Thank you for the outpour of support over the past few days since my last entry. It really means so much, especially in a time when I feel like I’m giving up, or that I’m selling out, or that I’m not just not good enough to continue with this lifestyle. Yes, it’s my second quarter-life crisis. Yes, I’m pretty proud too that I’ve lasted for over two years. Yes, I know it’s OK to change my mind on this journey we call life. (Don’t I have the most wonderful friends?)
My mom sent me this quote she had found that seems pretty fitting to my situation right now: When your dreams change, let your values guide you. (It’s also the title of this awesome blog post by TJ Chasteen.)
The article and the parts she found important in it gave me a lot of food for thought. When I started on this journey, my goal was clear: I wanted to become a Michelin caliber chef running my own kitchen, designing my own fanciful tasting menus like those at noma or Alinea or Atelier Crenn. I had many obstacles in my way — the physically strenuous conditions, being female in a male-dominated industry, the emotional strain of the long hours and uncertain schedules, the years ahead of working your way up from the bottom (luckily I got to start a few steps above peeling potatoes… I picked herb salad). But NO MATTER. I was going to prevail and conquer and I was going to show all those people “stuck” in office jobs like my previous career that it is entirely possible to love your job and pursue your passion!
But I’ve changed. I found what I was looking for in TJ’s post and in this article (it was published only a week ago so it’s hauntingly timely). They articulated in words what I had had difficulty explaining to others about this burnout I’d been feeling. “The problem isn’t passion,” Mark writes, “it is never passion. It’s priorities.” If I were single and younger and able to devote every waking moment of my time and energy toward becoming this tortured artist of a chef, perhaps that first dream could have become a reality. But it’s just not the case. The more I toiled away in the kitchen, the more I came to resent how much it took me away from my fiance, from my home, from my cats, from my friends. A casualty of working in this industry is that after having to decline enough times, we all gradually stop getting invitations from our “normal” friends to hang out. That’s why industry people end up going out for drinks every night with each other. And I love food and I love cooking. I learned all of these amazing skills and techniques and yet I’m always too tired to actually make anything for the people I care about most. And over the past few months, it finally started to dawn on me… this life just isn’t worth it anymore.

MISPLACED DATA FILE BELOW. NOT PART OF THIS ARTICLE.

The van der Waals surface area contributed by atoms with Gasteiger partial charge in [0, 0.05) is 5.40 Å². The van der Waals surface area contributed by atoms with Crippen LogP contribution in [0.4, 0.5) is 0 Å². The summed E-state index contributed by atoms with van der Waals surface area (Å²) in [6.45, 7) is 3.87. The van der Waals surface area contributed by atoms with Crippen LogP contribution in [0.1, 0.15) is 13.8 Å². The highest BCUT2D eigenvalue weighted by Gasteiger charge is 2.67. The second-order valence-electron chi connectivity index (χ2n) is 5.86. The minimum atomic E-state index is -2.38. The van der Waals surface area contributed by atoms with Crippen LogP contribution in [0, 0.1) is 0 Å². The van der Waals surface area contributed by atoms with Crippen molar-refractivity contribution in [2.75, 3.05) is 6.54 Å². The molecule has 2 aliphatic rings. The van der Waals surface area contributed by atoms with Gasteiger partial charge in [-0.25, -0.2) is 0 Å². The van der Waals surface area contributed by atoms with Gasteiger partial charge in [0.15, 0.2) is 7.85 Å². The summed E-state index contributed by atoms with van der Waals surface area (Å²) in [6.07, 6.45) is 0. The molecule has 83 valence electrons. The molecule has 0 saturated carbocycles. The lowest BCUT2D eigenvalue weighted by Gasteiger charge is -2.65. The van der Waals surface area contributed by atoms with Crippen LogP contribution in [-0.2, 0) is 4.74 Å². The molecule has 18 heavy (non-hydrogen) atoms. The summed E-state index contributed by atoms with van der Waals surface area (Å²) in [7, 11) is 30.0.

So I finally brought up these thoughts and feelings to Honey Bunny the other night. I could tell he had been avoiding the conversation for at least a few days and he confirmed it. He tried to remain neutral but supportive, on the advice of his friend. But I could tell that he was not going to be heartbroken that his fiancee isn’t going to be a Michelin chef. I could tell that after all this time, all he’s really wanted was for me to be home more. To spend more time together. To not feel the need to make a Friday night special just because it’s the only Friday night off I’ve had in months or years, because before this life, pizza, beer, and a movie would be more than enough to “celebrate.” To just wake up in the morning and go to work at a job that I can reasonably enjoy, and then come home in the evening to him and our little family. Because as Mark said so eloquently, “Really, what is so wrong with working an OK normal job with some cool people you like, and then pursuing your passion in your free time on the side?”
So now I’m at a crossroads, looking for alternatives and backup plans. I’d still love to stay involved in food somehow, though fine dining dinner service on the hot line just isn’t in the cards anymore. But as long as I keep my values and priorities in mind, I’m sure I’ll figure out something.